were three of the biggest.

    Galvin decided to do the same thing, and since his radio was intended for use in a motor vehicle, he decided to call it the Motorola .

    But even with the name change,
    the radio still had problems:
    When Motorola went on sale in 1930, it cost about $110 uninstalled, at a time when you could buy a brand-new car for $650, and the country was sliding into the Great Depression.
    (By that measure, a radio for a new car would cost about $3,000 today.)

    In 1930, it took two men several days
    to put in a car radio --
    The dashboard had to be taken
    apart so that the receiver and a
    single speaker could be installed,
    and the ceiling had to be cut open
    to install the antenna.

    These early radios ran on their own batteries, not on the car battery,
    so holes had to be cut into the floorboard to accommodate them.

    The installation manual had eight complete diagrams and 28 pages of instructions. Selling complicated car
    radios that cost 20 percent of the
    price of a brand-new car wouldn't
    have been easy in the best of
    times, let alone during the Great Depression –

    Galvin lost money in 1930 and struggled for a couple of years after that. But things picked up in 1933 when Ford began offering Motorola's pre-installed at the factory.

    In 1934 they got another boost when
    Galvin struck a deal with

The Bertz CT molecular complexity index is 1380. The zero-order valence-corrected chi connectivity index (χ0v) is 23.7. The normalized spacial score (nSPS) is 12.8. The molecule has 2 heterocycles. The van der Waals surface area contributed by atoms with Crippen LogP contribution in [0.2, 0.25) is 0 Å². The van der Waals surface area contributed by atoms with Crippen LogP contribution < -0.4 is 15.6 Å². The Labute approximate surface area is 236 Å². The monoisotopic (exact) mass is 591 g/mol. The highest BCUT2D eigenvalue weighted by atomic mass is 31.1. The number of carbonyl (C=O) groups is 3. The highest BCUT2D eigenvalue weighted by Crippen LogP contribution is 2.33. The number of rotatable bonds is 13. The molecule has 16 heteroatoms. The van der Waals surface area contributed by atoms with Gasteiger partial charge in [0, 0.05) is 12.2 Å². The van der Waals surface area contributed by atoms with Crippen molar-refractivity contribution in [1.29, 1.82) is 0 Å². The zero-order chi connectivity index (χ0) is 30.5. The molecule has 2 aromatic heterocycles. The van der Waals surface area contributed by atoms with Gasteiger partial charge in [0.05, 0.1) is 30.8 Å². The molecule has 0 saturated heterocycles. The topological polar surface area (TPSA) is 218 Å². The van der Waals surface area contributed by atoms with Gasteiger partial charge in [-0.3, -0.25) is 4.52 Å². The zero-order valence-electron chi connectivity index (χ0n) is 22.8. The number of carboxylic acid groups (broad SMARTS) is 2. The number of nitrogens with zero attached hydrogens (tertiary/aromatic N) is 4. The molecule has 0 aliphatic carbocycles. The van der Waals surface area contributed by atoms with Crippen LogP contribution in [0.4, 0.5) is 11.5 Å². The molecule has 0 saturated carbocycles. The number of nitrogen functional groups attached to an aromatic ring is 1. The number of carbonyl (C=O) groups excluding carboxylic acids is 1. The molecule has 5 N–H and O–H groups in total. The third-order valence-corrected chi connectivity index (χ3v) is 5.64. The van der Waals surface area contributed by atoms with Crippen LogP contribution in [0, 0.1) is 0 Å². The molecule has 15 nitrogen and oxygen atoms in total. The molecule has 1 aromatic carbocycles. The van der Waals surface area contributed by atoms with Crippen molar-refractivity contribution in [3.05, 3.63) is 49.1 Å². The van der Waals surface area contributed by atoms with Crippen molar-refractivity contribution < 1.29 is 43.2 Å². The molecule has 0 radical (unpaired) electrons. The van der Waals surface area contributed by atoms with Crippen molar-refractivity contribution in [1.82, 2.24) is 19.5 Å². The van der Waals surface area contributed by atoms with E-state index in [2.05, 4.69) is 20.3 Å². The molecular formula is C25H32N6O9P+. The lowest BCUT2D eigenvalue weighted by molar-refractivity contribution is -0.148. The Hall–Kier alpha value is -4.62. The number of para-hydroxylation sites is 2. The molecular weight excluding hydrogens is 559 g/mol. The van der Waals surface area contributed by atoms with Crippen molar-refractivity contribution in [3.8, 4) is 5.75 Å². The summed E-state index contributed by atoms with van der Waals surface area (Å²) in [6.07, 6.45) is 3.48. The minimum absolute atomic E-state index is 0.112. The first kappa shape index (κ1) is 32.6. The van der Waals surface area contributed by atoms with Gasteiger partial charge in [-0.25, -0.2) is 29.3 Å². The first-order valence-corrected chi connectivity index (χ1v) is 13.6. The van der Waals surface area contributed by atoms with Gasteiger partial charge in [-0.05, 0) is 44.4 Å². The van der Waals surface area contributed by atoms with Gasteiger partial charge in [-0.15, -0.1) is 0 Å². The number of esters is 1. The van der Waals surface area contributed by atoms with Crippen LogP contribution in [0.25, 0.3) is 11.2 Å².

B.F. Goodrich tire company
    to sell and install them in its chain
    of tire stores.

    By then the price of the radio, with installation included, had dropped to $55. The Motorola car radio was off and running.
    (The name of the company would be officially changed from
    Galvin Manufacturing to
    "Motorola" in 1947.)

    In the meantime, Galvin continued to develop new uses for car radios.
    In 1936, the same year that it introduced push-button tuning,
    it also introduced the Motorola Police Cruiser, a standard car radio that was factory preset to a single frequency to pick up police broadcasts.

    In 1940 he developed the first
    handheld two-way radio
    -- The Handy-Talkie –
    for the U. S. Army.

    A lot of the communications
    technologies that we take for granted today were born in Motorola labs in the years that followed World War II.

    In 1947 they came out with the first television for under $200.

    In 1956 the company introduced the world's first pager; in 1969 came the radio and television equipment that was used to televise Neil Armstrong's first steps on the Moon.

    In 1973 it invented the world's first handheld cellular phone.

    Today Motorola is one of the largest cell phone manufacturers in the world.

    And it all started with the car radio.

    the two men who installed the first radio in Paul Galvin's car?

    Elmer Wavering and William Lear, ended up taking very different
    paths in life.

    Wavering stayed with Motorola.
    In the 1950's he helped change the automobile experience again when